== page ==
The third type of market structure is the oligopoly type of market. This market exhibits some similarities to a monopoly. The only difference between oligopoly market and the monopoly is that it has a handful of producers in the market. The impact of the oligopoly market on organisations is seen in terms of their powers to set prices. In this market, organisations cannot set their own prices, as they have to collude with one another to achieve the most effective prices. However, they also face stiff competition from other organisations in the same industry.

There is also a monopolistic competition market. This market system combines the elements of a perfect competition market and monopoly. It is characterized by numerous buyers and sellers (Nicholson and Snyder, 2012, p. 55). However, each organisation tries to diversify its products in the manner it likes hence charging its own price. This affects organisations in terms of innovations. They are forced to innovate continuously to be successful in this type of market.

The last type of market is monopsony. In this type of market, there is only one buyer for a particular product or service hence giving consumers significant powers in controlling the prices of products. This type of market affects organisations in terms of their pricing decisions. They do not have the power to set the prices they wish, as this is checked by buyers.

Market Forces of Demand and Supply

The forces of demand and supply play a vital role in any given market. Supply refers to the amount of commodities that suppliers are willing to bring to the market at the prevailing prices. The supply of commodities is always responsive to the changes in prices. The level of supply increases when prices rise and decreases with the reduction in prices as producers look forward to earn profits (Dallago, 2004, p. 71). On the other hand, demand refers to the amount of commodities that buyers are able and willing to buy at the prevailing prices. The level of demand increases when prices of products reduce, and decreases when prices of products reduce in the market. Therefore, the forces of demand and supply interact effectively to determine the overall equilibrium in the market.

Elasticity of Demand

Elasticity of demand refers to the degree to which the demand of a good or service responds to a slight change in its price. It is a normal understanding that sales will always increase with a decrease in the price of commodities. Therefore, some products are highly responsive to any changes in prices compared to others. Most essential products are always inelastic and inessential products exhibit a high level of elasticity.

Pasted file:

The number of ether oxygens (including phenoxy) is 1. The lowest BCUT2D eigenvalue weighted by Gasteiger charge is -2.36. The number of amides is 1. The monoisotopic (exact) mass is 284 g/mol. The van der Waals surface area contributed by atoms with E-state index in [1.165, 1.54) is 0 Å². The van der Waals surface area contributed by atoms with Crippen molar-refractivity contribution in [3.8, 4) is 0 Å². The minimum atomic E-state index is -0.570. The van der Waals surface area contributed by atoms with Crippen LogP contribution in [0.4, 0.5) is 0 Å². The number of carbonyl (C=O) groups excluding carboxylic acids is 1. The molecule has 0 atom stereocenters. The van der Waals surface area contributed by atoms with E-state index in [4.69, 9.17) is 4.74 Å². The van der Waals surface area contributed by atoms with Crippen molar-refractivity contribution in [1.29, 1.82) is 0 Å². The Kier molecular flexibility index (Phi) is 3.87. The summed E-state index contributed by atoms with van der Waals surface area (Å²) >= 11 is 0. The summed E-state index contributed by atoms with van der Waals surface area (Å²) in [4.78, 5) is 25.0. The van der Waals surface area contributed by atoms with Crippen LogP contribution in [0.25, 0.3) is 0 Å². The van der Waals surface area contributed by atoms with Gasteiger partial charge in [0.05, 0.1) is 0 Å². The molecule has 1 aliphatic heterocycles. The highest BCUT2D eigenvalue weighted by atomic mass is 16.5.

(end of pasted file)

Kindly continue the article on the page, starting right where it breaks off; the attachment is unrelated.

Economies of Scale

Economies of scale refer to the advantages that businesses derive from large scale production. This is always seen in terms of the cost per unit of production decreasing with the increasing scale of production as fixed costs become more spread out over additional units of production. The variable cost also tends to decrease with the increasing scale of production.

Cost and Output Decisions

Cost and output decisions refer to decisions that relate the changes in variable costs as the level of output changes. Most companies always aim at making decisions that would ensure the reduction in variable costs with the increase in the overall output. This is always done with a specific focus to the creation of profits for the organisation and the assurance of consistent delivery of the required revenues at all times.


The Significance of Global Factors that Shape National Business Activities

Globalization is an external aspect of the business environment has come with changing trends that shape national business activities. One of the most significant global factors that shape national business activities is globalization. The changes in the economy in different parts of the globe are significant in determining the performance of national businesses at the global level.  Geiersbach (2010, p. 69) opine that ccontinuous changes in the global economy are significant in determining the profits and overall operations of national businesses. This shapes their operations in terms of setting in place mechanisms to ensure they remain strong with the changes in the global economy.

Another significant global factor that shapes the activities of national businesses is global technology. This is significant in ensuring that national businesses in the UK economy work in a more efficient manner in order to remain relevant on the global scale. The changes in global technological factors are significant in ensuring national business activities deliver high quality services and products to their consumers. Therefore, it is significant in shaping UK national businesses by ensuring they adopt new methods of production that would assist them meet the standards of products required by consumers all over the globe.

Emerging markets represent other significant factors that shape national business activities in the UK. Markets have been continuously emerging with different trends and forms of demand (Kose, et al., 2008, p. 22). The significance of global markets is to highlight the new trends of consumption and purchasing trends of consumers in the market. They shape national business activities by ensuring they understand and conform to the changing needs of consumers in the global market. Therefore, global markets are significant in shedding out light on new consumption trends in the world and the changing purchasing trends.